Greensky Back Where They Belong
Greensky Bluegrass makes a post-vaccine return to Red Rocks
What: Greensky Bluegrass livestream from Red Rocks
When: Friday, Sept. 17 through Sunday, Sept. 19
How much: $25/one night; $60/three nights
Tickets and more info: hyfi.com
Greensky Bluegrass has bookended its summer 2021 return to live performance with two iconic Colorado gigs, beginning the pandemic return tour with a sunset slot at Telluride Bluegrass Festival in June and capping it this weekend with a three-show run at Red Rocks Ampitheatre.
For this beloved jam band, which has regularly topped 150 concerts a year since their founding in 2000, the long year-plus without live music during the pandemic shutdown of the live music industry was an unthinkable experience. Returning to the stage in Telluride in June was a spiritual homecoming.
“It was magical,” guitarist Dave Bruzza said from home in Denver days after the show. “It was great to be back. Telluride is such a core part of Greensky’s identity and it’s a special place for me personally – so the shows were great and it was great to see so many friends again.”
The band was founded in Michigan but Telluride is where Greensky broke out, winning the 2006 Telluride Bluegrass Festival Band Competition, returning for a headlining slot the following year and quickly solidifying a legion of Colorado fans who’ve filled their shows ever since.
For this year, the band played the main stage in the park as well as their first indoor unmasked show in more than a year for a grateful vaccinated crowd.
“That was really special,” Bruzza said. “It felt a little strange, like ‘Woah, we’re inside and no one is wearing a mask. … But just to be in a room full of people and just feeling that again was really incredible And just to see all the faces of the people you’re playing for.”
Greensky’s connection to fans is intense and based in those live experiences, which made the pandemic shutdown period a struggle. Their Red Rocks shows have become a tentpole on the Colorado concert calendar since 2013, as have annual multi-day runs at Belly Up Aspen (fans will likely have to wait until winter or next year for those to return).
To fill the void during the long concert-less stretch, Greensky, like many bands, took to livestreaming. They played full sets in empty venues for their faithful fans. And this spring, as vaccines were rolling out and live music’s return was on the horizon, they began releasing their “Leap Year Sessions,” a series of live albums from the pandemic sessions.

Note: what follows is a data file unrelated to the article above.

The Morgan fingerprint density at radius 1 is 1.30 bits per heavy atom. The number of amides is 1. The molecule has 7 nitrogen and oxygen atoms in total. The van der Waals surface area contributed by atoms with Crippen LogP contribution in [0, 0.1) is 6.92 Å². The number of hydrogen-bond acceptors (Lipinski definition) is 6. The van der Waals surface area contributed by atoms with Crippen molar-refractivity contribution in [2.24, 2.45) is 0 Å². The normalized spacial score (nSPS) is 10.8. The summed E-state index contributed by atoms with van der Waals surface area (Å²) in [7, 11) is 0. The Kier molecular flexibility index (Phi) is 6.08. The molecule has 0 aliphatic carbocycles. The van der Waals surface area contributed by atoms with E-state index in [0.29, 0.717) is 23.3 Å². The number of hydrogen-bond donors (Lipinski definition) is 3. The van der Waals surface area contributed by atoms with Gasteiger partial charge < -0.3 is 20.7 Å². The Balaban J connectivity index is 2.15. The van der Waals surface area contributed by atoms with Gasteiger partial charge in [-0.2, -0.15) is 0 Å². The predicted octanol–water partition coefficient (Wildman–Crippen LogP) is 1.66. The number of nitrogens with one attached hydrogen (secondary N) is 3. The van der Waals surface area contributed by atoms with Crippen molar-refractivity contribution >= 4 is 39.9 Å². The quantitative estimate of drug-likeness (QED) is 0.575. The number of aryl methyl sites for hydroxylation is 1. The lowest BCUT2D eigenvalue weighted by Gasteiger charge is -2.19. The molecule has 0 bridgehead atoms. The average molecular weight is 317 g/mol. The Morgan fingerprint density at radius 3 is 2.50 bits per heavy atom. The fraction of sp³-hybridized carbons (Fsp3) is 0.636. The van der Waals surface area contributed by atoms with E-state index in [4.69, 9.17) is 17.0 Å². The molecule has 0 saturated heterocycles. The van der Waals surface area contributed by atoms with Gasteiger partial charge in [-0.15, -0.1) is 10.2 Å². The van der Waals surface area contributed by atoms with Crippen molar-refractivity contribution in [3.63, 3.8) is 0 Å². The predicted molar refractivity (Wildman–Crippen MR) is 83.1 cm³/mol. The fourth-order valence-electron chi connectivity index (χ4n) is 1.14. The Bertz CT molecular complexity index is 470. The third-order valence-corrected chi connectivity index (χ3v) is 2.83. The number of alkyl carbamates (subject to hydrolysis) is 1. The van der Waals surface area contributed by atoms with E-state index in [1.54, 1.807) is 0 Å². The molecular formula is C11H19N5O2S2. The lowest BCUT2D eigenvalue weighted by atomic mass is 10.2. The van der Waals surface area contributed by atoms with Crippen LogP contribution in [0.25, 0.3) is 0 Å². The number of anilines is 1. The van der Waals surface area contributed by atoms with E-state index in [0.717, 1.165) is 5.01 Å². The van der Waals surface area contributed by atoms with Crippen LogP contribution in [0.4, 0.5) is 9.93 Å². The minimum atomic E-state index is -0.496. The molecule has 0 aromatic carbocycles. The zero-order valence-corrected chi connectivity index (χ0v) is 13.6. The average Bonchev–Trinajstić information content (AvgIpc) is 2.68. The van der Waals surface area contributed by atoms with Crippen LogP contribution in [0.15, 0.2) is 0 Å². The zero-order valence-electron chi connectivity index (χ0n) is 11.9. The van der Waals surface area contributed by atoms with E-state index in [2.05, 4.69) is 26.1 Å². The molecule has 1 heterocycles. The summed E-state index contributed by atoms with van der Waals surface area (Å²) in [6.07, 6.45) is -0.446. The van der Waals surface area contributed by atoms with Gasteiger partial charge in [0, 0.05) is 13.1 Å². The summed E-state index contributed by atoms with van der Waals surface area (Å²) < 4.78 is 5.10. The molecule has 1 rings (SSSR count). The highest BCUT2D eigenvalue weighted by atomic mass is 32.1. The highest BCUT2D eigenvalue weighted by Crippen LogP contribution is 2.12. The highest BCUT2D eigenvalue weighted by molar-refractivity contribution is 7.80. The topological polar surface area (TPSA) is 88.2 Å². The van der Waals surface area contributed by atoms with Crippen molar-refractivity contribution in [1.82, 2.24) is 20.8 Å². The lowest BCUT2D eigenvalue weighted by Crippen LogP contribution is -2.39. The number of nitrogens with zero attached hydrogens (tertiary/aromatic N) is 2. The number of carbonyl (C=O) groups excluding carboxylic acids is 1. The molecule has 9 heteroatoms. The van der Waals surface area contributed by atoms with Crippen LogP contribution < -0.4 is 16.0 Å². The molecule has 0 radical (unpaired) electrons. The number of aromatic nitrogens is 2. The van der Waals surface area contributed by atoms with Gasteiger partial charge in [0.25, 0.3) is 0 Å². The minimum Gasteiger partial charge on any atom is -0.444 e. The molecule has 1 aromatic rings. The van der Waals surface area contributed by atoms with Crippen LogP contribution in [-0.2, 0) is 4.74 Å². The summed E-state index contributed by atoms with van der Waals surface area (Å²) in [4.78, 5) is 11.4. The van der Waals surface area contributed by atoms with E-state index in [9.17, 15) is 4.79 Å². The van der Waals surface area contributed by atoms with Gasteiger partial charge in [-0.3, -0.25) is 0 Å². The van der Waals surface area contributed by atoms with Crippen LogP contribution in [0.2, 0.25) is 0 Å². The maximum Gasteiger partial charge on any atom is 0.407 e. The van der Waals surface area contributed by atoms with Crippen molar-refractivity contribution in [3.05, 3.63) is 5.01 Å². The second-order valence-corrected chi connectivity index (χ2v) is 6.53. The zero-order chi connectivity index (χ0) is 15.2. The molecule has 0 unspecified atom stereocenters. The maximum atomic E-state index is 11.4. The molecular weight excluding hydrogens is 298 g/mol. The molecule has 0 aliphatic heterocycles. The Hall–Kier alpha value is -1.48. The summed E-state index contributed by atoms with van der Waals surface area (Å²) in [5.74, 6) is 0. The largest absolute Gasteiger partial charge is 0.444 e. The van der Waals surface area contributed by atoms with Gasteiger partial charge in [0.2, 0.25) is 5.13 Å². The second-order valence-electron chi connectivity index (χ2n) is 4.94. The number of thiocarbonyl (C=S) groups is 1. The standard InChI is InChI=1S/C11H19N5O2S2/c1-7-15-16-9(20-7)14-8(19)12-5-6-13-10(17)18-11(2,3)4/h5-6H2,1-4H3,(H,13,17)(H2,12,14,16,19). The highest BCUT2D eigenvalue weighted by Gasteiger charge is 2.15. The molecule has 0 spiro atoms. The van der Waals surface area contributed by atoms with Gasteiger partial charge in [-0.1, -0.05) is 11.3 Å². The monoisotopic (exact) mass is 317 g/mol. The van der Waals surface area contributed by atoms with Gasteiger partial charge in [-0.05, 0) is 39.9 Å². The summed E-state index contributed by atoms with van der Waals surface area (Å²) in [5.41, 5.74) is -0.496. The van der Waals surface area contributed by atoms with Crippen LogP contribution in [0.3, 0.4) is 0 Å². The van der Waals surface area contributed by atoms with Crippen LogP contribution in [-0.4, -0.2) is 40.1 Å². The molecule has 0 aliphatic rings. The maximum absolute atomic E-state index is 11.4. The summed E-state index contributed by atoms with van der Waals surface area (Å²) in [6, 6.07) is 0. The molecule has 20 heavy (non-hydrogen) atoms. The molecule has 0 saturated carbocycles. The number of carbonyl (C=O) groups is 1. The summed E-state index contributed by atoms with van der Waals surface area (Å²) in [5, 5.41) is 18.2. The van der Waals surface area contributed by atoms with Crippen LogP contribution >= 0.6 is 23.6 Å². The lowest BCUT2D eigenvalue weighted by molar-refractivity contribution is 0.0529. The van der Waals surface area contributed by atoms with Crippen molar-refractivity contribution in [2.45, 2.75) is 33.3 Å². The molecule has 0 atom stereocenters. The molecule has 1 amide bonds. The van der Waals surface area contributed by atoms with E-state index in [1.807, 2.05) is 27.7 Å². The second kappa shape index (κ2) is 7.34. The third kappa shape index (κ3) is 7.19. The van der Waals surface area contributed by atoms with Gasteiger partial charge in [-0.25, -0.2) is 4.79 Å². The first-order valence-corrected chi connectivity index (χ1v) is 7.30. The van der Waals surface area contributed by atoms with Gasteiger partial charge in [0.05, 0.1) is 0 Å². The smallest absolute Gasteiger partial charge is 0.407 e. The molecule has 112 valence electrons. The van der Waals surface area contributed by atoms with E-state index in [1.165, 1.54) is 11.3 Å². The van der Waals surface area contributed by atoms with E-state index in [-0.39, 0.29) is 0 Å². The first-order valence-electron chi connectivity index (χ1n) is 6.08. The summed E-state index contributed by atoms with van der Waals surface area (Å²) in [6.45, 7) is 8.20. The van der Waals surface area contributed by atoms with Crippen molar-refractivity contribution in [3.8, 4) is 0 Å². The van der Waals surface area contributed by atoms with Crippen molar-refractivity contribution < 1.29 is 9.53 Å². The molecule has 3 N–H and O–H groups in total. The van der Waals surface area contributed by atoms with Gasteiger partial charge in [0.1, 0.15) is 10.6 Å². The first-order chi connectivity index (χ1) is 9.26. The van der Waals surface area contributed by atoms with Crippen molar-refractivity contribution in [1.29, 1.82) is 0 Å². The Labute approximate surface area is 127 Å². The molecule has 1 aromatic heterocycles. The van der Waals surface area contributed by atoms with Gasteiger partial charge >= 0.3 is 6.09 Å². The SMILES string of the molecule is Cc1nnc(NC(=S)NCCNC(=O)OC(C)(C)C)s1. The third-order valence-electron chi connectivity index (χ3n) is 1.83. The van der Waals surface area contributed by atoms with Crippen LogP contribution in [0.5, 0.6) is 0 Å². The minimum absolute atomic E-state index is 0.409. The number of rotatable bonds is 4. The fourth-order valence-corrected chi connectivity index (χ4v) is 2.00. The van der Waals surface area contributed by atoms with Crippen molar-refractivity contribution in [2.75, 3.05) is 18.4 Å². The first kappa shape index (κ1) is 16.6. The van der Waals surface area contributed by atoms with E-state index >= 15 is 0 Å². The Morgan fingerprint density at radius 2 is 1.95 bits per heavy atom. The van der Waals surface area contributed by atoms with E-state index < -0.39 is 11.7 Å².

“I think it is an important snapshot for history and to see what we all have had to do to adapt and to still have to have some connection with each other throughout the world by performing those shows,” said Bruzza.
The performances soundracked the turbulent season of the pandemic, the bitter 2020 election and the nationwide uprising following the murder of George Floyd. These recordings, at times mournful and touched by the tumult of the times, have a purpose beyond entertainment.
“I think it’s important that we don’t forget about that whole situation,” said Bruzza. “Because just like anything else in history, it’s important to keep in perspective and remember what we’re all going through.”
The livestreams also created a new virtual community for Greensky concerts. They’ll steram all three Red Rocks concerts live via the Hyfi platform.
For these much-anticipated Red Rocks shows, Greensky is paired each night with a different co-headliner: Friday with Lukas Nelson, Saturday with Circles Around the Sun and Sunday with Railroad Earth. After the weekend, they’re taking about a month off before Greensky’s fall and winter tour dates ramp up and run to the New Year.
All of Greensky’s members contribute to songwriting and Bruzza said they worked on a lot of new material during the shutdown, though they haven’t released any yet. Being forced to stay home – or stay in Telluride, which Bruzza and other bandmembers did for a stretch in fall 2020 – did have its upsides for the band, he noted, giving the Greensky family a chance to focus on personal growth and new songs.
“Now that we’ve gotten this far along, I’m actually kind of grateful for a little bit of a break,” he said. “It gave me a lot of opportunity to be extremely creative and write a lot of music.”
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